Areas needing additional study

Our work demonstrated that biodiversity in perennial cropping systems increases root production and C accumulation in the active C pool. Now that we have demonstrated this in an experimental setting, it will be necessary to test this further on farmer fields.

   The next phase of our on-farm work should involve linking the soil tests to management and not just farmer judgement of fields. While the active C test results can better reflect farmer perceptions compared to total SOM, soil scientists need to work with extension educators to make active C more interpretable before it can be useful to farmers when they are making management decisions. During farmer meetings, farmers mentioned that active C was difficult to follow because of its dynamic nature in comparison to total SOM. This critique is important because other studies have illustrated that active C can change within a given growing season based on crop growth and fertilizer application (Culman et al., 2013). If samples are taken at different points during the growing season, it could be difficult to make informative comparisons from year to year. Thus, farmers should test for active C either in the spring before planting or in the fall after harvest. This recommendation is similar to with the Cornell soil health lab sampling instructions, where farmers are encouraged to sample once in late fall ( Other farmers asked what the average active C rates were for the county, across different soil types, and in different cropping systems. These types of aggregated results are not yet known for active C and will require further research. Overall, this study shows that farmers see value in the active C test along with other soil health indicators and are interested in using soil health testing in the future. Finally, future research should explore how the active C test can be used to inform soil management plans and how to make the active C test more available and understandable to farmers.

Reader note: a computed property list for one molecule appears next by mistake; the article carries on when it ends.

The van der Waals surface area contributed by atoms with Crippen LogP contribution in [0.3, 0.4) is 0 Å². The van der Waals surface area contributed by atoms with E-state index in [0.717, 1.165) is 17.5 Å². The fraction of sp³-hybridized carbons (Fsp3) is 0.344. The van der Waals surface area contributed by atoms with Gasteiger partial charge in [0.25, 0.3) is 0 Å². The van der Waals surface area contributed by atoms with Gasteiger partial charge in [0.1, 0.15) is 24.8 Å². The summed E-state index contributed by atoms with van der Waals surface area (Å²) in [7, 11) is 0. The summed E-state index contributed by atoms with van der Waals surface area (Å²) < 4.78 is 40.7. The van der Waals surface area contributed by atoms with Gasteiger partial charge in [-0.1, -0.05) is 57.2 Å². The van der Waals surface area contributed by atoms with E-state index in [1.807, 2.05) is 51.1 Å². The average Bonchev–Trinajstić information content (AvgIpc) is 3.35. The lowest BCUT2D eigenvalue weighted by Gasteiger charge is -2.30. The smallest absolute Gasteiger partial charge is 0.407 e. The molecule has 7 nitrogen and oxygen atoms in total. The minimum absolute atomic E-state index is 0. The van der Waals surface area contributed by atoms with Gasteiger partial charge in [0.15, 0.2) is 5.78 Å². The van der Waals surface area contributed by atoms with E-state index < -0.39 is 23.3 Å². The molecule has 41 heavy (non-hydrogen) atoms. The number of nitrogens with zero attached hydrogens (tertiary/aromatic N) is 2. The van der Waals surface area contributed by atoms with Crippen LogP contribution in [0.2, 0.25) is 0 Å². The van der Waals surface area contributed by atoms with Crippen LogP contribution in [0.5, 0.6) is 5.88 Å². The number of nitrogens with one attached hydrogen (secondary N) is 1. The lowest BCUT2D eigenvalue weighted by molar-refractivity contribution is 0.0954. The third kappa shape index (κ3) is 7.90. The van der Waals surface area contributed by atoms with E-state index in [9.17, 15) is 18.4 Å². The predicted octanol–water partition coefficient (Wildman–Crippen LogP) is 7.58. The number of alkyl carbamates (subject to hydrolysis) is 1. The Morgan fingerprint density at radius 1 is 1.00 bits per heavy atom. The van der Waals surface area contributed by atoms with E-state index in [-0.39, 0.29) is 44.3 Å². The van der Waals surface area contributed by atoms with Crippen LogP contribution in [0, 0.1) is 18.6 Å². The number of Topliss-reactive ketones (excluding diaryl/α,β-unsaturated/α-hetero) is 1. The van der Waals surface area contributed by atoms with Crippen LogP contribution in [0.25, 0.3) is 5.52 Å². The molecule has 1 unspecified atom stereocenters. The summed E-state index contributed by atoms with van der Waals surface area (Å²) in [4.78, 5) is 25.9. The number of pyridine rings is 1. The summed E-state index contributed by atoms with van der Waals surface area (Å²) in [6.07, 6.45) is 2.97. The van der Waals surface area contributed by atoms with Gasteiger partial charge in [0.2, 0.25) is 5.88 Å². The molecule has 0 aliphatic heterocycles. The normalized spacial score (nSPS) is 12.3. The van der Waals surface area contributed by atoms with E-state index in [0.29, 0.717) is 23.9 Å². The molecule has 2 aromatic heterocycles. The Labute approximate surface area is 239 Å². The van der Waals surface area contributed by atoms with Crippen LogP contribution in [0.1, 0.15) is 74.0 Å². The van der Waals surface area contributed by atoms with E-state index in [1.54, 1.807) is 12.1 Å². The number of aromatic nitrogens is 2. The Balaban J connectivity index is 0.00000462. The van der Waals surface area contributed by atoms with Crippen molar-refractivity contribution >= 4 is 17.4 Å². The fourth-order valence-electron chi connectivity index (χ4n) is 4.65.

Any opinions, findings, conclusions, or recommendations expressed in this publication are those of the author(s) and do not necessarily reflect the view of the U.S. Department of Agriculture or SARE.